Captain Cook Brewery, Auckland University collection

The ‘Crook Cook’ – the story of the statue

Looking west from the roof of the Captain Cook Brewery along Khyber Pass Road towards the corner of Mountain Road, showing the statue of Captain Cook (foreground) and part of the Lion Brewery (left distance) Auckland Libraries Heritage Collections 7-A4687

Is the uniform correct?

No. Cook is not wearing the uniform of a British naval officer, nor does his uniform resemble that of any other European naval uniforms.(6)  The uniform has been described as ‘Italian’ in style.

The sculptor has him wearing a coat with collar down and buttoned across the chest – a late-eighteenth/early nineteenth century style, dating from after Cook’s death.  He wears a Lieutenant’s coat, with Captain’s epaulettes.

On his head he wears a Captain’s bicorne (a style which replaced the tricorne in the 1790s) worn in the ‘athwart’ (side-to-side) style as it would have commonly been worn in the 1790s.  Cook’s uniform would have included a tricorne hat and an open coat with a low collar and no epaulettes (as shown in the Webber portrait).

The artist may not have been aware of what Cook’s uniform would have looked like and likely used the nineteenth century uniform references that would have been familiar to him when he was carving the statue in the 1880s.

The ‘Crook Cook’ – the story of the statue

Cook statue, photograph by Dudley Meadows

The ‘Crook Cook’ – the story of the statue

Portrait of Captain James Cook by John Webber, c1780, Collection Te Papa Tongarewa

The 1969 bronze casts

A committee of Gisborne’s local body Chairmen was appointed in 1966 to oversee the selection and the location of memorials for the ‘Cook Bicentenary’. This committee arranged the purchase of a bronze casting from the New Zealand Breweries statue.

Three 1 ½ tonne bronze castings were made by DMS Foundry in Penrose, Auckland.  One cast came to Gisborne, one went to James Cook High School in Manurewa and one to the Brewery Headquarters in Papatoetoe (where they both still stand).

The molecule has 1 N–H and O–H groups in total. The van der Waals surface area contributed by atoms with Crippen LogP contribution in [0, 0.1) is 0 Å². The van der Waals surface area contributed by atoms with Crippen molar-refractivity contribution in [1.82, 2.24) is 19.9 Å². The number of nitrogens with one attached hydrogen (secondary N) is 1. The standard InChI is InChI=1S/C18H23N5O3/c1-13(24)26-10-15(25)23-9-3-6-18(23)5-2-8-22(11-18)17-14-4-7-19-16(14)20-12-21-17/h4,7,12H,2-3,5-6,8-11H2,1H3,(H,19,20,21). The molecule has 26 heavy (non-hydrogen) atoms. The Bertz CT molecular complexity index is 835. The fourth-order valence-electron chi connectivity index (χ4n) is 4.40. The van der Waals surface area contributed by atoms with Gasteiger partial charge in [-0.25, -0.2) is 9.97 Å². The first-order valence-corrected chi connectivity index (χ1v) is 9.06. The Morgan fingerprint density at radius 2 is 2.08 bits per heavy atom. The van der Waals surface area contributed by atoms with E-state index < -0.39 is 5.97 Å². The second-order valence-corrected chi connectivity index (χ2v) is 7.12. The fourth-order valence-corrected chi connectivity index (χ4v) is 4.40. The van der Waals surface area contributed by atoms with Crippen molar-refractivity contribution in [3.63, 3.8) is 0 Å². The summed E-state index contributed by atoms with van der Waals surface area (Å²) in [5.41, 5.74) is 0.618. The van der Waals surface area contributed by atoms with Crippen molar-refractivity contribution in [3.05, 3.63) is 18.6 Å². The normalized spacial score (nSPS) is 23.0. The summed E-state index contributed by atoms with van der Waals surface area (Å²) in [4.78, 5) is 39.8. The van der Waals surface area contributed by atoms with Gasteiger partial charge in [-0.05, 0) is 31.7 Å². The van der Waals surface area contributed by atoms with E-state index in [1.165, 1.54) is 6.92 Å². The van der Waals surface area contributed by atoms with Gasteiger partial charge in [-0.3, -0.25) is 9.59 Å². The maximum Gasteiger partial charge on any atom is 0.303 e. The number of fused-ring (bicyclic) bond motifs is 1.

DMS (Designers Moulders Sculptors) Foundry was established by Ronald Ranby (1904 – 1983) in 1956. Ranby was one of New Zealand’s most experienced sculptors at the time.  He studied at Canterbury College School of Art under Frederick George Gurnsey and was a former studio assistant of Richard Goss, a major contributor to NZ sculpture between the wars.

The cost of casting, delivery and installation of the statue was $23,515.63. $4000 in public donations were received, including $1000 from NZ Brewery, half the cost of the statue.

In August 1969 James Barry, designer of the original plaque, wrote to Mayor Harry Barker saying the statue was wrong, and a better option would be to copy Thomas Brock’s statue (in London) of Cook. He was concerned the outfit was of an Italian Admiral.

Barker replied “Matters are so far advanced now that it is not possible to make any change. The position is complicated by the fact that NZ Breweries have agreed to meet half the cost. I do not doubt that when the statue is erected it will cause a certain amount of comment, the most we can hope for is that it will be a nine days wonder and that attention will be attracted more to the plaque itself and the monument than to the statue.  The position is regrettable, apparently, unavoidable.”

The statue was unveiled by Governor General Sir Arthur Porritt in October 1969.

The ‘Crook Cook’ – the story of the statue

Cook Statue unveiling, 1969 Gisborne Herald Archive

The ‘Crook Cook’ – the story of the statue

Gisborne Mayor Harry Barker (1950-1977), umbrella at the ready, speaks to the large crowd gathered in the rain at the official opening of Cook’s Plaza and the unveiling of the statue. Gisborne Herald archive picture

  • Eloise Wallace, Director Tairāwhiti Museum

Further resources

A Likeness of Captain Cook? By Christopher Paxton, 2012  Originally published in New Zealand Legacy, the journal of the New Zealand Federation of Historical Societies.  vol. 25, no. 3 (2013).

The Gisborne Herald Crook Cook timeline

Gisborne Herald Article, 2016 by Kayla Dalrymple

Listen to a recording of the Unveiling of the Cook statue on Kaiti Hill, Gisborne, held in the collection of Ngā Taonga Sound and Vision online. It plays approx 37 minutes in to the tape.

(1) The portrait in the exhibition which this statue is reputedly based on is still something of a mystery. See Christopher Paxton’s detailed observations and conclusions A Likeness of Captain Cook?, 2012

(2) and (3) National Museum Australia ‘Depictions of Captain James Cook

(4) Auckland Star Volume XXVI Issue 4528, 3 December 1994 

(5) See summary of research provided by Edna Carson (Lion Breweries) and Ken Scarlett. Christopher Paxton A Likeness of Captain Cook?, 2012

(6) See Christopher Paxton for more detailed analysis of uniform A Likeness of Captain Cook?, 2012